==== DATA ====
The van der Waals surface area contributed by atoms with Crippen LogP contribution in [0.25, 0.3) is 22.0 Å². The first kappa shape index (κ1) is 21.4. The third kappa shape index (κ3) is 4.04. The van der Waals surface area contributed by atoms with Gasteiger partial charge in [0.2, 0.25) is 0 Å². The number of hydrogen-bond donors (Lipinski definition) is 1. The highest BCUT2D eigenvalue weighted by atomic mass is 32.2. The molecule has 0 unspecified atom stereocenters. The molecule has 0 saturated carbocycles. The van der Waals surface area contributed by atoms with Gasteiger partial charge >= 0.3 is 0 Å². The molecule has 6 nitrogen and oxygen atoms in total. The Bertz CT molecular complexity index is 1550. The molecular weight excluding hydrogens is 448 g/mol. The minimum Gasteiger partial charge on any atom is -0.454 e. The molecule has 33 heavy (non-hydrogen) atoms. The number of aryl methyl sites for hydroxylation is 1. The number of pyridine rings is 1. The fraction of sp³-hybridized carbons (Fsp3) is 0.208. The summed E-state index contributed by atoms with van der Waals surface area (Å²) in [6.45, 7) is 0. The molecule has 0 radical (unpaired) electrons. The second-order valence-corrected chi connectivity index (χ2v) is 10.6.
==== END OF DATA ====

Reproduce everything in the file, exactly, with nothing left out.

The van der Waals surface area contributed by atoms with Crippen LogP contribution in [0.25, 0.3) is 22.0 Å². The first kappa shape index (κ1) is 21.4. The third kappa shape index (κ3) is 4.04. The van der Waals surface area contributed by atoms with Gasteiger partial charge in [0.2, 0.25) is 0 Å². The number of hydrogen-bond donors (Lipinski definition) is 1. The highest BCUT2D eigenvalue weighted by atomic mass is 32.2. The molecule has 0 unspecified atom stereocenters. The molecule has 0 saturated carbocycles. The van der Waals surface area contributed by atoms with Gasteiger partial charge >= 0.3 is 0 Å². The molecule has 6 nitrogen and oxygen atoms in total. The Bertz CT molecular complexity index is 1550. The molecular weight excluding hydrogens is 448 g/mol. The minimum Gasteiger partial charge on any atom is -0.454 e. The molecule has 33 heavy (non-hydrogen) atoms. The number of aryl methyl sites for hydroxylation is 1. The number of pyridine rings is 1. The fraction of sp³-hybridized carbons (Fsp3) is 0.208. The summed E-state index contributed by atoms with van der Waals surface area (Å²) in [6.45, 7) is 0. The molecule has 0 radical (unpaired) electrons. The second-order valence-corrected chi connectivity index (χ2v) is 10.6.